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Rolling Meadows, IL criminal defense attorney sexting

Many laws throughout the country, both on the state and federal levels, were written hundreds of years ago when much of today’s technology did not exist. The United States in 2020 is a completely different world from the United States hundreds of years ago when things like the Internet and smartphones did not exist. Although these technologies have made our lives easier, they have also posed some interesting problems from a legal standpoint. One such problem is called “sexting” and is rather popular among the nation’s teenagers. According to a study published in JAMA Pediatrics, one in seven teens admitted to sending a sexually explicit photo, video or message, while one in four teens admitted to being the recipient of one. Sexting may seem innocent, but explicit photos and videos can easily turn into a tool for others to use to bully or harass. Sexting is also considered a crime in Illinois when it is conducted between minors, which can lead to criminal charges.

What Is Sexting?

The word “sexting” is a mashup of the two words “sex” and “texting,” and refers to the electronic sending or sharing of sexually explicit images, videos, or texts. The subject of the images does not have to be fully exposed and can be partially exposed to be considered explicit. These images or videos can be shared through text messages or even through apps such as Snapchat or WhatsApp.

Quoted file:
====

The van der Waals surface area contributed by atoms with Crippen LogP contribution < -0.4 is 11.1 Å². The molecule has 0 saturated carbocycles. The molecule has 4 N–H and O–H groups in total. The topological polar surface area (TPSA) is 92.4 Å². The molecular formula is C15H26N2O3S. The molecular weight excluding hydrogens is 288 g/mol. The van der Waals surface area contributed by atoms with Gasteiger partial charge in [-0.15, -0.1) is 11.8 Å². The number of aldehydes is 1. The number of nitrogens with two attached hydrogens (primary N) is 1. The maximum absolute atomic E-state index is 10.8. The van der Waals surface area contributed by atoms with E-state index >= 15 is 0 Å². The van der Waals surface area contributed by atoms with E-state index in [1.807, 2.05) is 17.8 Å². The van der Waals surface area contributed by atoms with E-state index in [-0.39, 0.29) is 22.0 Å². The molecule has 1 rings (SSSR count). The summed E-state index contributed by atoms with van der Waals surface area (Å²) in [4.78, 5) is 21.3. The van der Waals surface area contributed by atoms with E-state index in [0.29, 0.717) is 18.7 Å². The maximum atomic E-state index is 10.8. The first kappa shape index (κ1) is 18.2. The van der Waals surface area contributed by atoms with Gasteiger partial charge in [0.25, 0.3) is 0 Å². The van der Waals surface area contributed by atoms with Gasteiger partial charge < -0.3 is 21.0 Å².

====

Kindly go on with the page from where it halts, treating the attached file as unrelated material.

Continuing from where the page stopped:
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Rolling Meadows, IL sexual assault defense attorney

In 2017, The New York Times published a story detailing accounts of sexual harassment allegations against Hollywood mogul Harvey Weinstein. The case has been closely followed for the past three years as numerous charges were brought against Weinstein for various instances of alleged rape, sexual assault, and sexual harassment. In January of 2020, the trial against Weinstein began in New York, and it came to a close in late February, with the jury delivering a guilty verdict. Those who are familiar with this case may wonder how Illinois’ laws address accusations of sex crimes.

Weinstein Convicted of Criminal Sexual Assault and Rape

After the initial accusations brought against Weinstein by actresses Ashley Judd and Rose McGowan, more women came forth to make claims that they had also suffered sexual assaults by Weinstein. While dozens of women have accused Weinstein of sexual misconduct, he faced two counts of predatory sexual assault, one count of first-degree rape, one count of third-degree rape, and one count of a criminal sexual act in the first degree. After five days of deliberation, Weinstein was convicted of third-degree rape and a criminal sexual act in the first degree. He was subsequently sentenced to 23 years in prison.

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Rolling Meadows, IL sex crimes lawyer